Previously, I have created a post about the truths of growing up a farm kid and how the entire experience is so unique. Now, I want to take it to the next level. Now I am striving to show the world just how amazing living the farming experience is.

So what does farming teach a person? Read these twenty life lessons to find out…

1) Nothing compares to the value of hard work and a strong work ethic. This is something that will never leave you. Hard work is required on a farm. If you are not willing to work, your farm will not survive; therefore you learn at a very young age just how important hard work is and how far it will take you.  DSC00364
2) Nothing comes easy. For all who have stepped foot on a farm can attest to the fact that farming is a tough lifestyle. There is really nothing easy about it. It is a 24/7 job, which a concept not a lot of people can wrap their heads around. You then learn that in order to accomplish something great, you must be willing to take a path that is far from easy. You cannot ever take the easy way out. 168298_1795752055615_1580732_n
3) You will do whatever it takes to keep your family’s tradition alive. Think about it. 98 percent of farms today are family owned. Many farms have been passed down from generation to generation. You learn the importance of your family’s tradition and then will find the desire to uphold that tradition. Your family is one of the most important things in your life, so you will do whatever it takes to protect the heritage. 2011 024
4) Responsibility. Farming teaches you this imporant quality. As a farmer, you are responsible for so many entities; therefore, you must develop responsibility to ensure the needs of your farm are met. You then learn that responsibility is important in everything you do.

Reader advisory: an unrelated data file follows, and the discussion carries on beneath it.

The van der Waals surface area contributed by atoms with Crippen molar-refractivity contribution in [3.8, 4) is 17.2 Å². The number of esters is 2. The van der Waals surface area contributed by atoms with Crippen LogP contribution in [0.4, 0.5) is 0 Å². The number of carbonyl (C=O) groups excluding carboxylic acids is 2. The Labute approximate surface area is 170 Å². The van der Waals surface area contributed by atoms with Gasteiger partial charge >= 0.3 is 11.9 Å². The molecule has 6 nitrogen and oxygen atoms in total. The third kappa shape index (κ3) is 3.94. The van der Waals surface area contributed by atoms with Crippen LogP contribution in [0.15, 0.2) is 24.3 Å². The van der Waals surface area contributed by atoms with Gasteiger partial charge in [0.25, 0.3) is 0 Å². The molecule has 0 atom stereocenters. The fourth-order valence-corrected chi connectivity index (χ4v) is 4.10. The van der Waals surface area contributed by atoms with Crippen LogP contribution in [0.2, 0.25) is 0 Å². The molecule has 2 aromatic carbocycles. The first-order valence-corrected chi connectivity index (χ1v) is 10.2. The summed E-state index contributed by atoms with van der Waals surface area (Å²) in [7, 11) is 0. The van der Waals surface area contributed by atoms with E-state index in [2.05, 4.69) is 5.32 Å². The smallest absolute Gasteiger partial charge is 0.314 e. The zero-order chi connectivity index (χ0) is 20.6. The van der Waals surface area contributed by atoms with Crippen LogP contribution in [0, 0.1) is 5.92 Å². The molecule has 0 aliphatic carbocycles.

5) Priorities. Your farm comes first. If you have a sick animal, you stay with them so that you will save their life. You have hay down and a storm comes. You drop everything to get that hay in. Sometimes, this means you must miss out on normal life events – parties, family get-togethers, etc. You do whatever it takes in order to keep your farm successful. You learn to prioritize. 2008 is Great 032
6) Importance of faith in farming. Farming is hard, there is no question about it. In order to continue, you have to have faith. You learn that faith is the basis of every endeavor you face. 4
7) Fully appreciating God’s works. Living on a farm provides you the opportunities to witness several of God’s works. Sunrises, sunsets, births of newborn animals, watching a mother caring for her young, watching your kids grow and prosper on the land you have worked so hard on, watching your crops grow… God works every day and you are lucky enough to witness it. new baby
8) Essence of listening. Farming requires listening. You listen to your heart to know what steps to take. You listen to your gut when making decisions. You listen to your animals to know what it is they need. The truth is, you become a person who can listen which is very hard to come by. Farm 078
9) Working for future generations. You are the one not only responsible for feeding the world for years to come. You are also the one responsible for doing what it takes to get your children to follow in your footsteps. You are working for them. 20140829_165445
10) Concept of achieving a goal. You set goals – when you want your hay cut, when you want to get your planting done, how many calves you want to send to the sale barn, and the list goes on. In order to meet your goals, you must have a plan in place and the willpower to follow that plan. You have determination to achieve the goal and the rest is history. 7
11) Problem solving and critical thinking. Each day, you are faced with a challenge. You have to learn how incorporate critical thinking in order to solve problems in the most efficient way possible. ice 07 025
12) Care and compassion. You have to have this in order to be a successful farmer. Farming takes someone who is caring and compassionate. There is just no other way of putting it.  6
13) Being a caretaker – family, land and livestock. You are the one responsible for caring for your family, your land and your livestock. You play a huge role in so many different ways, which makes the farming lifestyle that much more exceptional. 975738_10201201608424323_1289800375_n